New research suggests that high levels of exercise can help slow the aging within the cells significantly.
Researchers from Brigham Young University have found that people who regularly partake in intense exercise have longer telomeres, reducing aging at the cellular level by up to nine years.
“Just because you’re 40, doesn’t mean you’re 40 years old biologically,” exercise science professor Larry Tucker, said in a statement. “We all know people that seem younger than their actual age. The more physically active we are, the less biological aging takes place in our bodies.”
Telomeres—protein endcaps on chromosomes—act as a biological clock for humans. They are correlated with age as each time a cell replicates a small portion of the endcap is lost.
Tucker said adults with higher physical activity levels have telomeres with a biological aging advantage of nine years over those who are sedentary, and a seven-year advantage over those who are moderately active.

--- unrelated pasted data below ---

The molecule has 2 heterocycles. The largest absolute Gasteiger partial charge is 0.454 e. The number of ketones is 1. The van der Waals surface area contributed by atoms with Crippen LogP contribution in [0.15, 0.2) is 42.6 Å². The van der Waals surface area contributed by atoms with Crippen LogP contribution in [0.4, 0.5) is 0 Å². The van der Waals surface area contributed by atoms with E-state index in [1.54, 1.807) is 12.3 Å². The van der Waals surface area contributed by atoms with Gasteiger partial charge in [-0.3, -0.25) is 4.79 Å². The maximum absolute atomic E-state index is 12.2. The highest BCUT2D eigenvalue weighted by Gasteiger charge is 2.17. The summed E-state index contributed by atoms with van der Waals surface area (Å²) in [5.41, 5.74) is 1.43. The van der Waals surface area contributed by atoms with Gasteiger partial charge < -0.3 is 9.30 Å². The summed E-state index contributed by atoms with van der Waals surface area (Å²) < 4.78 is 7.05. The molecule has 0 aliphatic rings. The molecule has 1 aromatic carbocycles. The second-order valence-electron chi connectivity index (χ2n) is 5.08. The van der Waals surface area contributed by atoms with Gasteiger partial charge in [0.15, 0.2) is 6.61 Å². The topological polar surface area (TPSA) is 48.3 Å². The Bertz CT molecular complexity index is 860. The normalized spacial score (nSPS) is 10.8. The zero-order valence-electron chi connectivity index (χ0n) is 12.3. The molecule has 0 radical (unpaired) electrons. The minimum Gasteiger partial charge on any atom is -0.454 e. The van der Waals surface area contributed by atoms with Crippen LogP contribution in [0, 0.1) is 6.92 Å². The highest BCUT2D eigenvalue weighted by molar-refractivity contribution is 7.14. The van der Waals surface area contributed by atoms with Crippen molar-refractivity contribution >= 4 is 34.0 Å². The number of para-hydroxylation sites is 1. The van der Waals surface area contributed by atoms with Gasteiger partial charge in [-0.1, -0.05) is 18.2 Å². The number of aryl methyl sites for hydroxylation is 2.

“If you want to see a real difference in slowing your biological aging, it appears that a little exercise won’t cut it,” Tucker said. “You have to work out regularly at high levels.”
Tucker said telomere length is likely tied to inflammation and oxidation stress, which explains why it decreases without strenuous exercise.
“We know that regular physical activity helps to reduce mortality and prolong life, and now we know part of that advantage may be due to the preservation of telomeres,” Tucker said.
Highly active exercise is considered 30 minutes of jogging for women five days a week or 40 minutes for men.
Tucker examined data from 5,823 adults who participated in the Centers for Disease Control and Prevention’s National Health and Nutrition Examination Survey, which included an index of data for 62 activities participants might have engaged in over a 30-day period.
Tucker said sedentary people had 140 base pairs of DNA less at the end of their telomeres than highly active people. However, Tucker also found that there was no significant difference in telomere length between those who participate in low or moderate physical activity and sedentary people.
The study was published in Science Direct.